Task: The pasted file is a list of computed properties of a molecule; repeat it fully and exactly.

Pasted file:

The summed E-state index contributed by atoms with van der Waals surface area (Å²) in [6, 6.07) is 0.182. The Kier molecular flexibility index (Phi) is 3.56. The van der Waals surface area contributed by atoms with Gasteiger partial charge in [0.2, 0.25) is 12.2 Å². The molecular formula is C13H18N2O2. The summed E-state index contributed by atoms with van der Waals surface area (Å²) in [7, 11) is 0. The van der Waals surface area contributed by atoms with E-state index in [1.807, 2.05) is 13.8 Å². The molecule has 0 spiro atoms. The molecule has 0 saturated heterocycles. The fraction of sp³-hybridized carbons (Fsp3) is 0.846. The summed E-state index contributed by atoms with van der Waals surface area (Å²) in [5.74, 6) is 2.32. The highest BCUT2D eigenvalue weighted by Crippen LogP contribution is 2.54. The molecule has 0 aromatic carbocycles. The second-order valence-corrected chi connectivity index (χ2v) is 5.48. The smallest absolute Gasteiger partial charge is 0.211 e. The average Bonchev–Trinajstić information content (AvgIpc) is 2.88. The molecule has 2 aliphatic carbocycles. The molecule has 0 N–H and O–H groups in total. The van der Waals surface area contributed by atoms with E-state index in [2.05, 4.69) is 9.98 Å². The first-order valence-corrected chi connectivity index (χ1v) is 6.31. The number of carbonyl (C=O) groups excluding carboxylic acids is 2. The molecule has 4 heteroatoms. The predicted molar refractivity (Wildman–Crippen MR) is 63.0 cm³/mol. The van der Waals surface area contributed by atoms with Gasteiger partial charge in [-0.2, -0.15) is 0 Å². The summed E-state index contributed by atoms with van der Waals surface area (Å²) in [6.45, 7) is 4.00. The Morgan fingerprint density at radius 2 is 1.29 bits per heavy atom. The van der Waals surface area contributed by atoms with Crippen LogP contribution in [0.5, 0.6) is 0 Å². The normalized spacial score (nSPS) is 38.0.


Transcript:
The summed E-state index contributed by atoms with van der Waals surface area (Å²) in [6, 6.07) is 0.182. The Kier molecular flexibility index (Phi) is 3.56. The van der Waals surface area contributed by atoms with Gasteiger partial charge in [0.2, 0.25) is 12.2 Å². The molecular formula is C13H18N2O2. The summed E-state index contributed by atoms with van der Waals surface area (Å²) in [7, 11) is 0. The van der Waals surface area contributed by atoms with E-state index in [1.807, 2.05) is 13.8 Å². The molecule has 0 spiro atoms. The molecule has 0 saturated heterocycles. The fraction of sp³-hybridized carbons (Fsp3) is 0.846. The summed E-state index contributed by atoms with van der Waals surface area (Å²) in [5.74, 6) is 2.32. The highest BCUT2D eigenvalue weighted by Crippen LogP contribution is 2.54. The molecule has 0 aromatic carbocycles. The second-order valence-corrected chi connectivity index (χ2v) is 5.48. The smallest absolute Gasteiger partial charge is 0.211 e. The average Bonchev–Trinajstić information content (AvgIpc) is 2.88. The molecule has 2 aliphatic carbocycles. The molecule has 0 N–H and O–H groups in total. The van der Waals surface area contributed by atoms with E-state index in [2.05, 4.69) is 9.98 Å². The first-order valence-corrected chi connectivity index (χ1v) is 6.31. The number of carbonyl (C=O) groups excluding carboxylic acids is 2. The molecule has 4 heteroatoms. The predicted molar refractivity (Wildman–Crippen MR) is 63.0 cm³/mol. The van der Waals surface area contributed by atoms with Gasteiger partial charge in [-0.2, -0.15) is 0 Å². The summed E-state index contributed by atoms with van der Waals surface area (Å²) in [6.45, 7) is 4.00. The Morgan fingerprint density at radius 2 is 1.29 bits per heavy atom. The van der Waals surface area contributed by atoms with Crippen LogP contribution in [0.5, 0.6) is 0 Å². The normalized spacial score (nSPS) is 38.0.